Another subject to which Bennett devotes much attention is the shameless way the British high-command attempted to scapegoat the Polish Airborne Brigade and its commander Gen. Sosabowski (seen on the left, with Browning, who seems to be reacting to him the way Richard Nixon did to Sammy Davis Jr), who had not only, alone among the participants, criticised the plan openly before the operation, but also fought to have his soldiers dropped earlier, despite the risky conditions. Although Montgomery admitted, for the only time in his career, a failure, both he and Browning criticised the Poles, forced out Sosabowski, and passed further blame onto the weather, the lack of supply, and Gavin, in particular, deviating from the plan.

Bennett is excellent is in showing the ways that, given a plan overly ambitious and requiring for its success that it meet little German resistence, the British airborne drops were the inverse of airborne strategy: rather than dropping into the combat zone and defending, the divisions were dropped outside the zones, and had to fight their way in, and, in the case of the 82nd also secure other drop zones outside their targets. That British communications didn't work was part of the 'it'll be alright on the night' mentality which reinforces the 'lions led by donkeys' mantra of the Great War.

But Bennett also gives far more attention than most commentators have previously to the Garden part of Market Garden, the advance by the ground troops of the British 12th, 30th, and 8th Corps. He points out the remarkable consistency in the soldiers actually fighting well, but their inability to advance with urgency. 'It is not that Horrocks failed to impart a sense of urgency;' he writes, 'he never even tried.' The 18 hour delay at Nijmegen was the most crucial of these moments, and has never been explained satisfactorially. One last positive which Bennett, a Canadian, brings to the tale is to highlight the extraordinary efforts of the Canadian engineers which allowed the evacuation of the British survivors at Arnhem, a truly outstanding accomplishment, and far less than those brave soliders deserved. Their days fought holding position in Arnhem remains a remarkable accomplishment, and Frost's refusal to surrender to the Germans, while lacking a quote as pithy as McAuliffe's 'nuts', was every bit as inspiring.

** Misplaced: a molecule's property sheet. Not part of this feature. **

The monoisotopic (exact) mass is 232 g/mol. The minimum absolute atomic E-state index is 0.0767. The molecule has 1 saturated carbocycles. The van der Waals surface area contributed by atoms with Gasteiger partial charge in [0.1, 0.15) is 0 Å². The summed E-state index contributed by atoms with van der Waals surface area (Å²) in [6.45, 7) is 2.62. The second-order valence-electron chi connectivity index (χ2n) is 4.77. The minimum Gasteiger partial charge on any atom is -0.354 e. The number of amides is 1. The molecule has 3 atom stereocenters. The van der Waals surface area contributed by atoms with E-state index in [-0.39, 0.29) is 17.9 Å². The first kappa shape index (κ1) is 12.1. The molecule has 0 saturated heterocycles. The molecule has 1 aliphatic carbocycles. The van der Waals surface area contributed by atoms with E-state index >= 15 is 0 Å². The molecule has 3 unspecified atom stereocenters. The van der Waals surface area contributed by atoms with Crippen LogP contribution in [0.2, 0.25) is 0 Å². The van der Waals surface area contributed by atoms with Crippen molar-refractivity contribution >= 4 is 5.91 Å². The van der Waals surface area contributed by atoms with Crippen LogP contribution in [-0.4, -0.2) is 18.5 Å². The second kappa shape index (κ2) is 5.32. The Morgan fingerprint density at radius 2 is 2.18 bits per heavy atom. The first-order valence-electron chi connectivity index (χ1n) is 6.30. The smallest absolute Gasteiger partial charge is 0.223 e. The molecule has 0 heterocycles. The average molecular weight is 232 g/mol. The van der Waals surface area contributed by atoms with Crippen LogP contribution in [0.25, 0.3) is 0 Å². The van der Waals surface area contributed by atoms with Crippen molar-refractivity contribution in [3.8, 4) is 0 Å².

Oddly, Bennett, while praising the film of A Bridge Too Far, thinks it loses much of the drama because it cannot convey the shape of the battle, and in a sense he is right. But what the film does do well is give a sense of the time-line, and though Bennett is excellent with each battle, it is difficult to follow every sector through a progression of days, sometimes seemingly at random. But if you have a general understanding of the operation, and want to understand more of the specifics, and do so in a balanced way, Bennett is your man. He points out too that the fallout from Market Garden was interesting. American airborne divisions wound up fighting primarily as infantry for the rest of the war; Monty seems to have scared the high command off airborne operations entirely. Of course that put the 101st at Bastogne during the Battle of the Bulge. Anthony McAuliffe, as mentioned above, was the American hero of Bastogne, and Bennett wasn't particularly complimentary about the 101st's commander, Maxwell Taylor. As it happens Taylor was spending Christmas with his family while McAuliffe held Bastogne. Bennett, like Gavin, likes leaders who lead from the front. Nothing wrong with that.

A Magnificent Disaster by David Bennett
Casemate, £19.99 ISBN 9781932033854

No comments :